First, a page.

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26 April 2009 @ 04:42 pm
Conference presentation  
Slashing the Slash: or (with apologies to Mary Balogh) Slightly Bisexual: The story behind Phyllida and the Brotherhood of Philander


{I thanked Eric Selinger and Bill Gleason for including me, a one-novel author (with another coming out in January), among all these scholars and bestselling multi-book authors; Michelle Buonfiglio of Romance B(u)y the Book, for supporting Phyllida from the beginning, giving me several guest-blog spots, and for turning Eric on to it. Without her I would not be here; Pamela Regis for giving me so much free publicity [she showed the cover in her presentation and has changed her definition of a romance novel because of Phyllida]; and the two Sarahs: Sarah Frantz of Teach Me Tonight and Dear Author; and Sarah Wendell (SB Sarah) of the Smart Bitches, Trashy Books blog. Both Sarahs have supported and enjoyed Phyllida, and SB Sarah wrote a wonderfully witty and hilarious review when it was first self-published.}

{I have sometimes described Phyllida as an m/m/f or "bisexual" Regency romance and I wonder how this fits into the conference's theme of American culture. The Regency romance is the most "English" of historical romance forms. Americans have always written "English" forms of literature, and I am American, and that makes my book part of American culture.}

When I set out to write Phyllida, I was lucky in the way that only unpublished first-time authors can be. I had nothing to lose, nothing to prove, and only myself to please. And that's where Phyllida came from: it was the story I wanted to read, to please myself, because it seemed to me that no one had yet told my story. I mean that in the literal way—my book that I wrote—and also in the autobiographical sense. It's said that every novelist's first book is autobiographical, and Phyllida is no exception. I often call it my fantasy autobiography.

***Please don't take offense at my use of terms like escapism or fantasy. I think all good writing is escapist in the best sense: it takes us out of ourselves, our lives, our very consciousness. You don't have to be trying to escape anything bad to enjoy the transporting feeling of entering another universe created by a talented writer. Similarly, fantasy, as I see it, can simply be what a recent post on the RomanceScholar listserve called "epic." It's fiction squared or perhaps cubed, raised to a higher power. Done well, it creates an obviously "false" world that reveals underlying and deeper truths.

The specific story that became Phyllida and the Brotherhood of Philander was inspired both by my reading of historical romance and by the relatively recent development called “slash fiction.” And there's a third parent too–-you see, I just can't get away from these threesomes: comedy. My writing voice is inevitably humorous. The best I can hope for is to write good comedy. I chose the Regency romance because it is usually lighthearted and droll. It suits my voice, the way Gilda in Rigoletto is a better role for a coloratura soprano than Carmen.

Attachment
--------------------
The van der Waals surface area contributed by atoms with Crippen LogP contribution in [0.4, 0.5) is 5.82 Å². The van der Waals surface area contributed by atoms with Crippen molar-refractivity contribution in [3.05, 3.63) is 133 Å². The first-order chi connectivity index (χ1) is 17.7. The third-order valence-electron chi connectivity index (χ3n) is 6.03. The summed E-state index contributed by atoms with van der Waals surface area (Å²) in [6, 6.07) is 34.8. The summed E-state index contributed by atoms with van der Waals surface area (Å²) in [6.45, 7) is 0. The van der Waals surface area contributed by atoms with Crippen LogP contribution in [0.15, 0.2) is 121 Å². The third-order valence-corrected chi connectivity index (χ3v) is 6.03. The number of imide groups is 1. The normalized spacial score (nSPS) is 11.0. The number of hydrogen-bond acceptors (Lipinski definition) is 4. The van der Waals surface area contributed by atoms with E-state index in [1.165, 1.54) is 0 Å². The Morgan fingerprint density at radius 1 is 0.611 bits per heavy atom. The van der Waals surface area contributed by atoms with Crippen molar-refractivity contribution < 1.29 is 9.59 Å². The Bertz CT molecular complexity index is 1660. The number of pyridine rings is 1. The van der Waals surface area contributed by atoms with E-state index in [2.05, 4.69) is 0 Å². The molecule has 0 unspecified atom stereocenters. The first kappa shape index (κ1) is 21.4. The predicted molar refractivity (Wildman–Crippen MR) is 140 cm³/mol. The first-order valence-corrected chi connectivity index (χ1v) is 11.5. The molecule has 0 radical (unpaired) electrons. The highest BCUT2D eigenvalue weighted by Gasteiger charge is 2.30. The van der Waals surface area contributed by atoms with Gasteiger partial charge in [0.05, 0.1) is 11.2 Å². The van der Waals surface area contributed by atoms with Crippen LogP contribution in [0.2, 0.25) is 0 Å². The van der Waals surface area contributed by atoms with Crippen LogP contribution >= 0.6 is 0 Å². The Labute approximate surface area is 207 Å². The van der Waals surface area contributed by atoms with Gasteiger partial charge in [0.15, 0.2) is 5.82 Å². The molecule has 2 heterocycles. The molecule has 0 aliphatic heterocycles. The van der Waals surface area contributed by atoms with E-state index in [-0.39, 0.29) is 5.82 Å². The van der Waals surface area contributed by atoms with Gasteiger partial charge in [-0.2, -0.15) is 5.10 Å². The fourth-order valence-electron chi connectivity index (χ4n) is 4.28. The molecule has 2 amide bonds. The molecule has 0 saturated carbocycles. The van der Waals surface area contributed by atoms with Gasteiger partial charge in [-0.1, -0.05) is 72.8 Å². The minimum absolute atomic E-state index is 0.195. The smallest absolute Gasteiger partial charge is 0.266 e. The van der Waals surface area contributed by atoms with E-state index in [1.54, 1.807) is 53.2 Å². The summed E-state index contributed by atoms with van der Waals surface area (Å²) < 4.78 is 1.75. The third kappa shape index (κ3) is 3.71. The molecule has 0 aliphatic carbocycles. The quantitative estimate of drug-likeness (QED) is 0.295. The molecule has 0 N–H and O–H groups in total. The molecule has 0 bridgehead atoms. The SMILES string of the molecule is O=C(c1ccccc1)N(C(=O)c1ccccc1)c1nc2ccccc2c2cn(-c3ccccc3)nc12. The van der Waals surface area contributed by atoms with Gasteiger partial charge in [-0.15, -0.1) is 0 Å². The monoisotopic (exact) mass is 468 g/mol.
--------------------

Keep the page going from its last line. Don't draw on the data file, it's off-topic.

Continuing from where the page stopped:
The biggest misconception I've seen about Phyllida is that it's the product of "good intentions." That I deliberately set out to write a sympathetic portrayal of a neglected, poorly understood and despised group—bisexuals. Let me say clearly for the record: I never had good intentions. I had only the most selfish of motives: to write my ideal romance. The characters are not meant to be "typical" bisexuals—I don't believe there is such a thing—and any transgressive behavior on their part was not meant to be "typical" of bisexual men now or at any time in the past. Their only "typicality" was to be archetypal Regency romance characters.

Now, what is slash fiction? It began with the original “Star Trek” TV show. Written almost entirely by women and for a female readership, slash takes an existing work and writes new storylines for some of the characters featuring same-sex relationships, usually man-on-man. The first slash stories were passed around surreptitiously at “Star Trek” conventions, woman to woman, a literally underground or at least under the table feminist take on the hammy, macho space opera. These stories, therefore, were simply the logical outgrowth of all that homoerotic subtext in "Star Trek," providing women viewers with what we most wanted to see: an explicit sexual relationship, so clearly implied in the show, between Capt. Kirk and Mr. Spock. The term “slash” does not refer to cutting, but to the typographical symbol, that character usually found on the lower right of the keyboard. The slash was used to indicate which characters had the same-sex relationship. Those first Kirk-Spock stories would be marked as K / S.

Since that time, slash has become so popular that it has merged in ways I don’t completely understand with “fanfiction:” online unpublished stories written by fans of TV shows, books, movies, etc. Slash- and fan- are almost identical forms of –fiction and the terms are almost interchangeable. There is, of course, f/f slash, the prototype being stories based on “Xena, Warrior Princess.” It's always same-sex, because who needs more hetero love stories? There are slashes of just about any well-known and beloved story you can think of, including Georgette Heyer’s, even some based on </i>These Old Shades</i>, with the Duke of Avon and his friend Hugh Davenant enjoying the same-sex relationship. There's even, inevitably, a slash title, "Regency Fuck." [A play on a well-known work of Heyer's, The Regency Buck.]

What is the appeal of slash for women? “Forbidden fruit.” There’s even an online slash magazine called “Forbidden Fruitzine.” It’s frequently pointed out that the bulk of the audience for “Queer as Folk” was women. There’s been a long history of denial of women’s interest in the male body and male sexuality apart from a particular woman’s (barely) acceptable interest in a particular man’s relationship with her. Until recently, women couldn’t go to gay bars the way we do now. But just as in the past, when "ladies" weren’t supposed to know anything about sex or men, that didn't mean they weren't interested, and aroused.